October 3rd was the Anniversary of the Reunification of Germany. Having arrived in Leipzig just days earlier, I decided to take a long walk with my friend Olliver Wichmann. Though we covered nearly 20 miles that day, we saw no national flag on display, only an East German one in Grunau, a neighborhood of huge, Communist-era apartment blocks.
"This is remarkable, Olliver. In the US, you can't walk a mile on any day without seeing flags."
"Generally, the only Germans who display flags are far-right ones. During big soccer matches involving the national team, it's also OK to display flags."
The huge influx of Middle Eastern and North African refugees has triggered a backlash among German nationalists, however. Each Monday, there is a large rally in Dresden and Leipzig. The lead marchers in Leipzig carry a banner that proclaims:
"FOR HOMELAND, PEACE AND GERMAN CORE CULTURE.
AGAINST ISLAMIFICATION AND MULTICULTURALISM."
These flag waving folks, LEGIDA, have also declared that they are neither left nor right, and certainly not Neo-Nazis. At each Leipzig rally, they are met by an equally large contingent of counter demonstrators who whistle, shout, shake tambourines or bang on drums to drown out their opponents' speeches. Hundreds of cops are on the streets to keep the two camps apart.
Twenty-five years after the fall of the Berlin Wall, Germany is in danger of being split in two by this refugee crisis. At the University of Leipzig, there's, "ONLY A COSMOPOLILTAN LEIPZIG IS A BEAUTIFUL LEIPZIG. NO TO LEGIDA," and at Moritzbastei, a downtown arts center, there's a banner, "FOR TOLERANCE, OPEN-MINDEDNESS, GOOD MUSIC & AGAINST RACISM." By St. Peter Church, I saw a sticker, "Better Living--No Nazis!" and another in English, "HATE NAZIS." In contemporary Germany, to oppose refugees or immigrants is to risk being called a Neo-Nazi.
What you have, then, is a battle between those who seek to defend a national culture based on at least a shared heritage and language, if not ethnicity, and those who subscribe to a more universalist concept. To these multiculturalists, a nation is just a collection of whoever happen to be in it, no matter their differences in core beliefs, since we're just one big human family, after all, and all resultant frictions are more than compensated for by the varied benefits.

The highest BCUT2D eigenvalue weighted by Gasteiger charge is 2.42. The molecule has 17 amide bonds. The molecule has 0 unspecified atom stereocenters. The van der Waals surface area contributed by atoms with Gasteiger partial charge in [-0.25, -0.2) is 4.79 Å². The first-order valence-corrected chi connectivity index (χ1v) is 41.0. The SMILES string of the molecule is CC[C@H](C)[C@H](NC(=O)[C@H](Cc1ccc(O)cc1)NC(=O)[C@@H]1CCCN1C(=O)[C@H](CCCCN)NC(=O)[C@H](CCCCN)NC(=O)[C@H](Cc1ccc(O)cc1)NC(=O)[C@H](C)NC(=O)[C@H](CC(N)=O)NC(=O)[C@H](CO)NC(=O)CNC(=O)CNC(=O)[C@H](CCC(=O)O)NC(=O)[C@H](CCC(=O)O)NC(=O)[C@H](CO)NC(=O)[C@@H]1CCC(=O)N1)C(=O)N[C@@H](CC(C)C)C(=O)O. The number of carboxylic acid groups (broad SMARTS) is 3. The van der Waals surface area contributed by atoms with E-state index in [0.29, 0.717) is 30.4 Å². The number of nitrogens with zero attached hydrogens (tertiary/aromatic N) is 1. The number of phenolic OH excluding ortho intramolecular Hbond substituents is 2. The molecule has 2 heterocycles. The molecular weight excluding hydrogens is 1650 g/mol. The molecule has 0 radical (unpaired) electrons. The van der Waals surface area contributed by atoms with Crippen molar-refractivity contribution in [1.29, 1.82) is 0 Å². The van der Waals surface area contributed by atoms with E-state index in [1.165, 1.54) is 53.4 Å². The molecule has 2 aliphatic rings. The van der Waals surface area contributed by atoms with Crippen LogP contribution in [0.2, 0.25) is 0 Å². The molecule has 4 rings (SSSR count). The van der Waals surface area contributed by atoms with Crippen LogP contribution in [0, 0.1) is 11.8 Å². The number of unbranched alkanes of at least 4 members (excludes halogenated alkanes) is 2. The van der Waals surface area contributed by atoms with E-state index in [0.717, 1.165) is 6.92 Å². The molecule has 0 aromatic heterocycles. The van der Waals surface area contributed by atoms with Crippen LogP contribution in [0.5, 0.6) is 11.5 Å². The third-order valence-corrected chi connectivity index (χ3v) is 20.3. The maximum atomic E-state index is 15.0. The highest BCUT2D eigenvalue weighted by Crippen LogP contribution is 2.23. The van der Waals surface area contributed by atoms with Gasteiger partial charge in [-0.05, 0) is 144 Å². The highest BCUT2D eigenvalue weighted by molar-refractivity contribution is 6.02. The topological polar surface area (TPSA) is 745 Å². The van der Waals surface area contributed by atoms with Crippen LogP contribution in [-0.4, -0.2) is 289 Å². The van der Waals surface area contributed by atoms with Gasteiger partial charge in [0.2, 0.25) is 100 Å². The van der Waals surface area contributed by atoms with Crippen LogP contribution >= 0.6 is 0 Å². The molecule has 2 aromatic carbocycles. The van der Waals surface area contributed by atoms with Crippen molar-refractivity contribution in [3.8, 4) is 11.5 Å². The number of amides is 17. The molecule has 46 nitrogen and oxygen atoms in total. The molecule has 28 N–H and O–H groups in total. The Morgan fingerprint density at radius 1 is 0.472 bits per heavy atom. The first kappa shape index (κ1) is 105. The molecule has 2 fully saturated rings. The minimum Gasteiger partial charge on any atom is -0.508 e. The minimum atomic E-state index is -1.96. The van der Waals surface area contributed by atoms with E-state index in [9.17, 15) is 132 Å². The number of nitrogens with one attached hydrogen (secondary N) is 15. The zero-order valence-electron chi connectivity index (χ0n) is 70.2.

It's notable that this argument is taking place almost exclusively in the West, in countries that are still mostly white and nominally Christian. Of course, Germany, France, Holland, Belgium, Spain, Portugal, Italy, England and the United States were also Colonialists that used Christianity as a pretext to conquer the world. Even as they slaughtered or enslaved, they saved, and a spin on that narrative is still extant today. As led by the US, the West is still meddling all over, thus generating the millions of refugees now swarming into Europe.
As is, Leipzig is a very cosmopolitan city that's filled with international eateries. Within two blocks of my apartment, there are Thai, Indian and Turkish restaurants, plus a Doner Kebab stand that's run by a friendly but mirthless Palestinian who came here from Jordan 20 years ago. There's a Thai non-erotic massage parlor and a small Vietnamese-owned grocery. Another Vietnamese business, Mr. Quan's Bar and Restaurant, has gone under. To round out the eating options, there's a Subway, a German bakery and World of Pizza, a German chain.
WOP, as it is known, is basically a purveyor of American fast food. Besides pizzas, they sell spare ribs, buffalo wings, chicken nuggets, burgers and fries, and their pizzas have names like Montana, Philadelphia, Hawaii, California, Georgia, Kansas, Texas, Western and Spring Rod [?]. There is an Italiano, but no Napoli, interestingly enough. There is one called Zingaro, however, the Italian word for "Gypsy." English is all over WOP's menu.
At a strip mall in Grunau, I counted a Croatian, a Turkish and a Vietnamese restaurant. As Olliver and I sat eating outside the Turkish joint, we could see Russians, Turks and Arabs walk by along the wide, tree lined promenade.
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